We are some time away from becoming a modern trade dominant market, even with the healthy growth rate that this channel is seeing in today’s times.
Traditional stores across the country are not only a resilient lot but they score over modern retail by their sheer proximity to the consumer. Traditional stores have multiple avatars that cater to all facets of a consumer’s life – chemist, fancy store, kirana to a general merchant, with long standing relationships with their shoppers. For the price sensitive and the value seekers the wholesale markets and mandis promise affordability. The inherent business sense that has allowed the traditional grocer to stay in business for so many years is because he offers services like home delivery for the convenience seeking population.
Adapting to new times What we also see around us today are the new ‘traditional’ stores that have been inspired by the modern retail environment. These are newly renovated stores, well kept, stocking a wide assortment catering to the needs of the urbane Indian consumer. Do shoppers treat these stores differently? Are FMCG companies servicing these stores any differently? How are these stores benefitting from the change that they have induced? The shopper habituated by many years of visiting these outlets doesn’t adapt to the self service mode but thegeneral appeal of the outlet increases with it catering to the more needs in a more conducive shopping environment. At the same time companies treat these retailers as the top end of traditional end and though they may currently be offering the same incentives as the rest of general trade, we can see this changing over a period of time.
Stand Alone Modern Retail
The larger phenomenon that has burgeoned across key cities is the stand alone modern retail outlets or the SAMT. These are not traditional stores garbed in modern clothing but are large stores created to offer all the benefits to the shopper that would make him visit a self-service modern retail format. The difference is in the level of operation. Since they usually operate on a single store model, these stores are able to customise their offering to the needs of the neighbouring community. They often take customisation a step ahead by catering to requirements such as fresh ground dosa batter to the shoppers. Fresh produce too is their stronghold and is procured from sources close to the store. The stand alone modern format draws its strengths from traditional as well as the modern trade mindset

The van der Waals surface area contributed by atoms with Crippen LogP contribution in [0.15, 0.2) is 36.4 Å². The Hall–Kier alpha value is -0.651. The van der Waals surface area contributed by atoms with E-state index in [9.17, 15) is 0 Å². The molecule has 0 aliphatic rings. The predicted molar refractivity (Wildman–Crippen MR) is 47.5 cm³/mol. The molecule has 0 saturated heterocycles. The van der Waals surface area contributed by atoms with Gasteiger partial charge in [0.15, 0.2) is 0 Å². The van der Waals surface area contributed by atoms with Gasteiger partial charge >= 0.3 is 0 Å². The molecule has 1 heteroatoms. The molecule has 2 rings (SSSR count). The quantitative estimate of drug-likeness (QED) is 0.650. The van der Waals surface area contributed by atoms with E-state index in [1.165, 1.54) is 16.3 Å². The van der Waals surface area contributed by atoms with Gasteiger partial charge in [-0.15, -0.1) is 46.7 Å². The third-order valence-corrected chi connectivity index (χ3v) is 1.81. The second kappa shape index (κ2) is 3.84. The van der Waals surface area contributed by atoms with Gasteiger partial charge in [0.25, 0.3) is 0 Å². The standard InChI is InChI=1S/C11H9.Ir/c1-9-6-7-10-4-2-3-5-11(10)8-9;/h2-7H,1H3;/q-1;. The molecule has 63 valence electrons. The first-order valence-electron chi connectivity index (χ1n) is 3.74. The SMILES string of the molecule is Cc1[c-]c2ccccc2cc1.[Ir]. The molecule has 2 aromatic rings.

Like the traditional store, their knowledge of the shopper and the relationship with them is strong and like modern retail chains they offer a large assortment of products in a shopping conducive environment. As partner vendors to these stores, FMCG companies typically supply direct to the store. Since they do not maintain a Distribution Centre, they do not block off money in inventories. We witness quick decision making at these stores and the speed and flexibility of implementation is evident when new SKUs are listed and new promotions mounted in the store.
The reason which makes a SAMT successful and helps it keep track of the shopper’s pulse is also its biggest disadvantage. Lack of scale and operating with a fixed customer base are detriments to long term growth of SAMT. Economies of scale do not work in their favour as they do for modern retail banners as they are not able to get the best deals. Expansion of modern retail banner stores in the same catchment can be a big threat.
The other big challenge is growing the business consistently over a period of time without increasing the customer base. Hence at the top end, SAMT gets squeezed by chain stores and are forced to offer the range and value that chain stores would. At the bottom end, they compete with the traditional stores that are as conveniently located, have a relationship with the neighbouring community and in some cases also offer credit to their shoppers.
In other markets like the Middle East, few have survived in this form – many have expanded or have just shut shop. The few who have survived have done so by catering to a particular segment of consumers where they have remained unparalleled on the convenience that they offer. In India too, the SAMT format will survive as long as they cater to the shopper’s needs and requirements better than the others.